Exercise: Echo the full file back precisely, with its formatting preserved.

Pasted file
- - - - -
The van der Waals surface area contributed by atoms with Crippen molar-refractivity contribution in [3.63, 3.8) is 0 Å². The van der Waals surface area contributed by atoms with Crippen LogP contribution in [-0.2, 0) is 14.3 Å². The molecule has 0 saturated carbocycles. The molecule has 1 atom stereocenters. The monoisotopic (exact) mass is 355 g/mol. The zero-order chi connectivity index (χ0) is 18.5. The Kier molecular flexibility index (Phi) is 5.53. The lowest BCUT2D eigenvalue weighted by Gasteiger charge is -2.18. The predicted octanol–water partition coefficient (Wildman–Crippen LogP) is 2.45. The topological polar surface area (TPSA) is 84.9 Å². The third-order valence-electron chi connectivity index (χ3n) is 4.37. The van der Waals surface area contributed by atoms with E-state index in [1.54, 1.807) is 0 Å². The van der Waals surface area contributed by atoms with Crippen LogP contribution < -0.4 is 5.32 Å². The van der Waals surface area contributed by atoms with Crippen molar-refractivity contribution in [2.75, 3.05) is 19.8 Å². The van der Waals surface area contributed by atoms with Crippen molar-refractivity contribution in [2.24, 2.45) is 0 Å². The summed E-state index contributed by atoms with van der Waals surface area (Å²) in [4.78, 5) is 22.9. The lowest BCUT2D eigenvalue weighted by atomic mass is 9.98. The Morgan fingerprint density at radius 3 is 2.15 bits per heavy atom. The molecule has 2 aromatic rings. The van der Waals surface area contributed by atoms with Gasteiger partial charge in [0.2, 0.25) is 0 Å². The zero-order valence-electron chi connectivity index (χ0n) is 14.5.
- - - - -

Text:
The van der Waals surface area contributed by atoms with Crippen molar-refractivity contribution in [3.63, 3.8) is 0 Å². The van der Waals surface area contributed by atoms with Crippen LogP contribution in [-0.2, 0) is 14.3 Å². The molecule has 0 saturated carbocycles. The molecule has 1 atom stereocenters. The monoisotopic (exact) mass is 355 g/mol. The zero-order chi connectivity index (χ0) is 18.5. The Kier molecular flexibility index (Phi) is 5.53. The lowest BCUT2D eigenvalue weighted by Gasteiger charge is -2.18. The predicted octanol–water partition coefficient (Wildman–Crippen LogP) is 2.45. The topological polar surface area (TPSA) is 84.9 Å². The third-order valence-electron chi connectivity index (χ3n) is 4.37. The van der Waals surface area contributed by atoms with E-state index in [1.54, 1.807) is 0 Å². The van der Waals surface area contributed by atoms with Crippen LogP contribution < -0.4 is 5.32 Å². The van der Waals surface area contributed by atoms with Crippen molar-refractivity contribution in [2.75, 3.05) is 19.8 Å². The van der Waals surface area contributed by atoms with Crippen molar-refractivity contribution in [2.24, 2.45) is 0 Å². The summed E-state index contributed by atoms with van der Waals surface area (Å²) in [4.78, 5) is 22.9. The lowest BCUT2D eigenvalue weighted by atomic mass is 9.98. The Morgan fingerprint density at radius 3 is 2.15 bits per heavy atom. The molecule has 2 aromatic rings. The van der Waals surface area contributed by atoms with Gasteiger partial charge in [0.2, 0.25) is 0 Å². The zero-order valence-electron chi connectivity index (χ0n) is 14.5.